Friday, October 28, 2011

Diary of the Dead 2011: Week 4

I’m logging my Monster Movie Month © viewing with ultra-mini reviews every Friday in October (this year I’ll only be discussing movies I haven’t reviewed elsewhere on this site). I write it. You read it. No one needs to get hurt.



October 21st

The Legend of Boggy Creek (1972- dir. Charles B. Pierce) **½

The Legend of Boggy Creek arrived amidst a weird wave of Big Foot Fever. A few years earlier, two jokers named Patterson and Gimlin made news with grainy film of one of their buddies in a monkey suit. A few years later, the Six Million Dollar Man duked it out with Sasquatch. Fonzi jumped over him in water-skis. Boggy isn’t much more convincing than any of those things, but the documentary conceit was certainly novel at the time. It also justifies the amateur acting and “In Search Of”-quality narration. Stretching the gimmick to 87 minutes is a bit unnecessary. A reasonable person can only watch so much footage of NRA cardholders assholing around in a swamp. I admire director Pierce’s restraint in not giving us a good look at the monster. The country muzak songs are delightfully wretched.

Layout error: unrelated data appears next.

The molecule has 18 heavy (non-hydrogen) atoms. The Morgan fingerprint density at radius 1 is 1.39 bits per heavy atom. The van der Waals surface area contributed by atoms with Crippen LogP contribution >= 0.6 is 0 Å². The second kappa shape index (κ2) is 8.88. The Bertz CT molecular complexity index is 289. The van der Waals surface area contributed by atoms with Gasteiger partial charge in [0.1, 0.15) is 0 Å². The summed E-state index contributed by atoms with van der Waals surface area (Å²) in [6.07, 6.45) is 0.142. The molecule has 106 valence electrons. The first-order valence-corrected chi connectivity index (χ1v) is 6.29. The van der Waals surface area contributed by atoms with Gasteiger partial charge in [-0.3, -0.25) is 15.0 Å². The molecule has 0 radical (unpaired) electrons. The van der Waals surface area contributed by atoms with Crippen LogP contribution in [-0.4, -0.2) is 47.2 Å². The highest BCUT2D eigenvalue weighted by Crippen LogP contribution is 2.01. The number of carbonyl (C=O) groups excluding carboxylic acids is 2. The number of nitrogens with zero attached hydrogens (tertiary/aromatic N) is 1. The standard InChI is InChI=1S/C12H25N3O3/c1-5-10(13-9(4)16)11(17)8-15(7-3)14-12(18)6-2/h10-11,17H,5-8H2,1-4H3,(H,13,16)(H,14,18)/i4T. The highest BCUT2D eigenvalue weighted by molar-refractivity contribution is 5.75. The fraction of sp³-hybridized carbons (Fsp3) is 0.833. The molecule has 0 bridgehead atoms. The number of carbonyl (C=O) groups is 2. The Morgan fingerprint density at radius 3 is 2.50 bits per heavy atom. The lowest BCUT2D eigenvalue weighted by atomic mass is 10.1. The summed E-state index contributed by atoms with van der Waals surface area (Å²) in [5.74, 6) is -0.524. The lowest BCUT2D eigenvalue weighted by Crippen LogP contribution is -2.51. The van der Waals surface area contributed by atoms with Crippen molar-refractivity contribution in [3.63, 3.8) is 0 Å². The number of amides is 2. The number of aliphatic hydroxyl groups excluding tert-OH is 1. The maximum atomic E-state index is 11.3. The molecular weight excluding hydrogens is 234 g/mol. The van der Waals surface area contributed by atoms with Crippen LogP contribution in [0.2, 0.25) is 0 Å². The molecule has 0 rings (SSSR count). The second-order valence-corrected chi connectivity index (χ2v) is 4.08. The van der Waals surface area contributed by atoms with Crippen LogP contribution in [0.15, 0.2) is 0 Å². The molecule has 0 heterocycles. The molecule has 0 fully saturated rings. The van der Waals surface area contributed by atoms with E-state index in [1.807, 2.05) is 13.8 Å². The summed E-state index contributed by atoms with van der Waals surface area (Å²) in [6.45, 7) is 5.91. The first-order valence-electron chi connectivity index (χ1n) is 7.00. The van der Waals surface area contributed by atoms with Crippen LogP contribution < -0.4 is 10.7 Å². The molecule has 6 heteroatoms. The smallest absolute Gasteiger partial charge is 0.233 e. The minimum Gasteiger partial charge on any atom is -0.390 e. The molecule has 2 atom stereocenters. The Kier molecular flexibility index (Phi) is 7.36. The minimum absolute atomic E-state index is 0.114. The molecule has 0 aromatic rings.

Blood and Roses: U.S. Edit (1960- dir. Roger Vadim) ***½

Joseph Sheridan le Fanu’s pre-Dracula novel Carmilla was adapted a bunch of times, most famously as The Vampire Lovers. Roger Vadim’s Blood and Roses was the first one to leave the book’s essential lesbian romance intact. That theme was gutted from the U.S. edit, which is
apparently the one I watched. Blah. What’s left has some exquisite music and cinematography, as well as a spectacularly surreal finale, but no soul.

October 23rd

The Brain That Wouldn’t Die (1962- dir. Joseph Green) ****½

Store your political correctness in a body bag and dig Joseph Green’s sleaze-o-rama alternative to Eyes Without a Face. Jan (Virginia Leith) is decapitated in a car crash. Bill the mad doctor (Jason Evers) is able to rescue his fiancée’s head, which he props up on his workbench and keeps alive with wires and bubbling liquids and other sciencey things. Dr. Bill scopes out the local strip joints and swimsuit competitions in search of
a voluptuous new body for Jan’s chatty, telepathic head. There’s a gibbering monster in a closet and a graphically phony brain surgery sequence and wrestling strippers and choice dialogue that deserves some sampling here:

“How can you make of her an experiment of horror?!?”
“You can flip any chick in the house. Why me?”
“My deformed friend, horror has its ultimate, and I am that.”